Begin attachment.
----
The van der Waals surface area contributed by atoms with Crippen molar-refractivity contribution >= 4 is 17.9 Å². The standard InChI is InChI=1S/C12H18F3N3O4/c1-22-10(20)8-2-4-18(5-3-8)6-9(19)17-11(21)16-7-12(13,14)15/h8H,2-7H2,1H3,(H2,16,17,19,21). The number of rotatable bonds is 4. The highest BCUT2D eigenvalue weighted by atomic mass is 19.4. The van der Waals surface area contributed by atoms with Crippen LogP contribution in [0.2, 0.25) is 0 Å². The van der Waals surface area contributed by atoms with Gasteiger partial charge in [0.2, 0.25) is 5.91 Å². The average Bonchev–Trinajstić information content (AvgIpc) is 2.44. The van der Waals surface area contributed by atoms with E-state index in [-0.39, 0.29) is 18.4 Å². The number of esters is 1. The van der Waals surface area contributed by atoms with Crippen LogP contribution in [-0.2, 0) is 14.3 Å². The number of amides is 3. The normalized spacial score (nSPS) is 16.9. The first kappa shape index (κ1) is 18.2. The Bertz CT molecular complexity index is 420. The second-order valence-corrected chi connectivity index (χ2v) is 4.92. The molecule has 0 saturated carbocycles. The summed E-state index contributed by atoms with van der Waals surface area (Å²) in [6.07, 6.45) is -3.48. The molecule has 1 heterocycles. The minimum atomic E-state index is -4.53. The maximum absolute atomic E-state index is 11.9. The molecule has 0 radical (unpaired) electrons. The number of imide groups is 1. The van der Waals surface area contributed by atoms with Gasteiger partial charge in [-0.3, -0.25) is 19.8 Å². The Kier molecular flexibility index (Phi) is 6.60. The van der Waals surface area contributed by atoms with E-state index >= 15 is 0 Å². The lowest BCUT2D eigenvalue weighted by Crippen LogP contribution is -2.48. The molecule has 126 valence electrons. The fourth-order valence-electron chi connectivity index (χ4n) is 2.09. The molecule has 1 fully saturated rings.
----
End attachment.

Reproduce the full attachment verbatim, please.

The van der Waals surface area contributed by atoms with Crippen molar-refractivity contribution >= 4 is 17.9 Å². The standard InChI is InChI=1S/C12H18F3N3O4/c1-22-10(20)8-2-4-18(5-3-8)6-9(19)17-11(21)16-7-12(13,14)15/h8H,2-7H2,1H3,(H2,16,17,19,21). The number of rotatable bonds is 4. The highest BCUT2D eigenvalue weighted by atomic mass is 19.4. The van der Waals surface area contributed by atoms with Crippen LogP contribution in [0.2, 0.25) is 0 Å². The van der Waals surface area contributed by atoms with Gasteiger partial charge in [0.2, 0.25) is 5.91 Å². The average Bonchev–Trinajstić information content (AvgIpc) is 2.44. The van der Waals surface area contributed by atoms with E-state index in [-0.39, 0.29) is 18.4 Å². The number of esters is 1. The van der Waals surface area contributed by atoms with Crippen LogP contribution in [-0.2, 0) is 14.3 Å². The number of amides is 3. The normalized spacial score (nSPS) is 16.9. The first kappa shape index (κ1) is 18.2. The Bertz CT molecular complexity index is 420. The second-order valence-corrected chi connectivity index (χ2v) is 4.92. The molecule has 0 saturated carbocycles. The summed E-state index contributed by atoms with van der Waals surface area (Å²) in [6.07, 6.45) is -3.48. The molecule has 1 heterocycles. The minimum atomic E-state index is -4.53. The maximum absolute atomic E-state index is 11.9. The molecule has 0 radical (unpaired) electrons. The number of imide groups is 1. The van der Waals surface area contributed by atoms with Gasteiger partial charge in [-0.3, -0.25) is 19.8 Å². The Kier molecular flexibility index (Phi) is 6.60. The van der Waals surface area contributed by atoms with E-state index >= 15 is 0 Å². The lowest BCUT2D eigenvalue weighted by Crippen LogP contribution is -2.48. The molecule has 126 valence electrons. The fourth-order valence-electron chi connectivity index (χ4n) is 2.09. The molecule has 1 fully saturated rings.